sweeping shot of antarctica landscape with mountains and penguins

What is the Ideal Aperture for Landscape Photography?

When photographing landscapes big and small, like those in iconic landscape photography destinations like Iceland, Glacier National Park, and the Canadian Rockies, depth of field (DoF) is a primary consideration.  While there are times you can get quite artsy and creative with shallow DoFs, usually we’re thinking about how to maximize DoF and have nearly the entire scene in crisp, glorious focus.

For those that aren’t quite familiar with aperture, depth of field, and how it relates to landscape photography, I recommend taking a crash course on the subjects in these posts…

Aperture & F-stops

Landscape Photography 101

For those of you that are used to dialing in custom apertures, it’s fairly obvious that we’re going to want a big f/number, aka small aperture.  These small apertures allow for maximum focus and that’s what we want most of the time.

However, exactly what f/number is not always that straightforward.  Many people just think that the biggest f/number they can afford to get given the lighting conditions is all there is to it.  Well, not exactly…

a clear view of mt. denali from reflection pond with grasses in the foreground

Spoiler alert, I personally feel the best f/number for landscape photography is f/11.

But why not go up to f/16 or even f/22?

Essentially what happens when you go to these bigger and bigger f/numbers is that you start crowding your sensor with more and more well-defined pixels. When individual pixels become “too sharp” you wind up with fewer pixels being able to fit into your frame. Thus, you actually may force your photo to have a lower resolution because of the quest for an infinite depth of field.

Fortunately this only happens at apertures above f/11 for the most part.

If you want to read up more on the subject, there are lots of papers and equations that cover what diffraction-limited optical physics entails.  Warning…it’s very complicated and boils down to basically what I said above.

F/8 is also another very satisfactory landscape aperture and many cameras cannot go above f/8.  When I’m shooting hand held and in lower light situations, I don’t hesitate to shoot at f/8 for a landscape shot, as that usually does the trick just fine.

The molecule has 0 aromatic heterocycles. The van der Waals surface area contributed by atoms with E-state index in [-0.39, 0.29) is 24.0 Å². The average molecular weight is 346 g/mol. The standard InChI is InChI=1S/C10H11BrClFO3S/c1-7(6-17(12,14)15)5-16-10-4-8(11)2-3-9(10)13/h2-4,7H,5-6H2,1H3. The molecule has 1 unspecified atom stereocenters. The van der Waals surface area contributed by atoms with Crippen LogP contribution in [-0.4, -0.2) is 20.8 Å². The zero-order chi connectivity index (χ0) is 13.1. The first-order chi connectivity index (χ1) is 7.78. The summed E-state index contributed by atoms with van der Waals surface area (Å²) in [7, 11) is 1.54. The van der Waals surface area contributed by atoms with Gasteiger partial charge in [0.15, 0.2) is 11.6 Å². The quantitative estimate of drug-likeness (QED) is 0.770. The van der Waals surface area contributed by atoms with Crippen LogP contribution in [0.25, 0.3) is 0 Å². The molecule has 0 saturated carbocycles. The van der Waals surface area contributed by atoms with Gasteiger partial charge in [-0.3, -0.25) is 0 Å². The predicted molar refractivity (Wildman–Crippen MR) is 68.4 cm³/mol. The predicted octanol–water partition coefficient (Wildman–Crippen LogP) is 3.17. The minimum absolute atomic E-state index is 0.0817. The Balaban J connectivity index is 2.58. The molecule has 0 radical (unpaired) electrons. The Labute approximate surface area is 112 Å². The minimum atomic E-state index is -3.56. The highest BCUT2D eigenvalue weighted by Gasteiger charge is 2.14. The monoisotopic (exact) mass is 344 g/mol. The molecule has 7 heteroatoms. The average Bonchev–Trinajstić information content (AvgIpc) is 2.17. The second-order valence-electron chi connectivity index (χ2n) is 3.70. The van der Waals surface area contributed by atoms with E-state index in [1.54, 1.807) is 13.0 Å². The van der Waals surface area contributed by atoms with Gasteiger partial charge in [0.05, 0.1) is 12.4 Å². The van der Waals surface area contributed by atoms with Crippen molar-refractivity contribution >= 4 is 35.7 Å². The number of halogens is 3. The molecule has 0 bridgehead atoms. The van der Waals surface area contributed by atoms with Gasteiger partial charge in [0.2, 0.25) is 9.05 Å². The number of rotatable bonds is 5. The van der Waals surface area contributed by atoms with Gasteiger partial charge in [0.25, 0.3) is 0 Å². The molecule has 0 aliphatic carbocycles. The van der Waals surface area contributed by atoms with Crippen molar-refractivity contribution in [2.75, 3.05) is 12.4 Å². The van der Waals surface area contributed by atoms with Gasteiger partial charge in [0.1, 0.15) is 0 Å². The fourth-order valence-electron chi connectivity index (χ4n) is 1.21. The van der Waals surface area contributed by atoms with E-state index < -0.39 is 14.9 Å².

The only challenge in all this is if you have a close-by dominant foreground subject.  If this is the case, and you focus on the foreground subject (like you should), you may have to go to f/16 to get the rest of the landscape in focus.

However, as I explain above this should be avoided if you want maximum resolution.  The best scenario here is that you’re able to get further away from the foreground so that you don’t have the same DoF issues as when this subject is only within a few feet.

sweeping shot of antarctica landscape with mountains and penguins

For example, if you are 10 feet in front of a group of penguins with mountains in the distance, try doubling the distance to the penguins and notice how the same aperture will result in a greater DoF.

So, to answer the question posed in the title of this article, f/11 is my ideal, but I’m not afraid to go to f/8 if I need more light in my scene.  And in those cases where I absolutely must, I will go to f/16, but this is the exception and not the rule.

a sweeping view of yellow cottonwood trees along the escalante river in Utah from Kiva Koffee

The best next step is to go out and practice these techniques and review your results in a systematic, scientific way on your computer.  Toggle back and forth between the same shot taken at f/8, f/11, and f/16 and see the results. Sometimes the differences may seem minimal, but as you begin to practice more and more the results may very well astound you.

Go forward and give it a shot!

Court Whelan Signature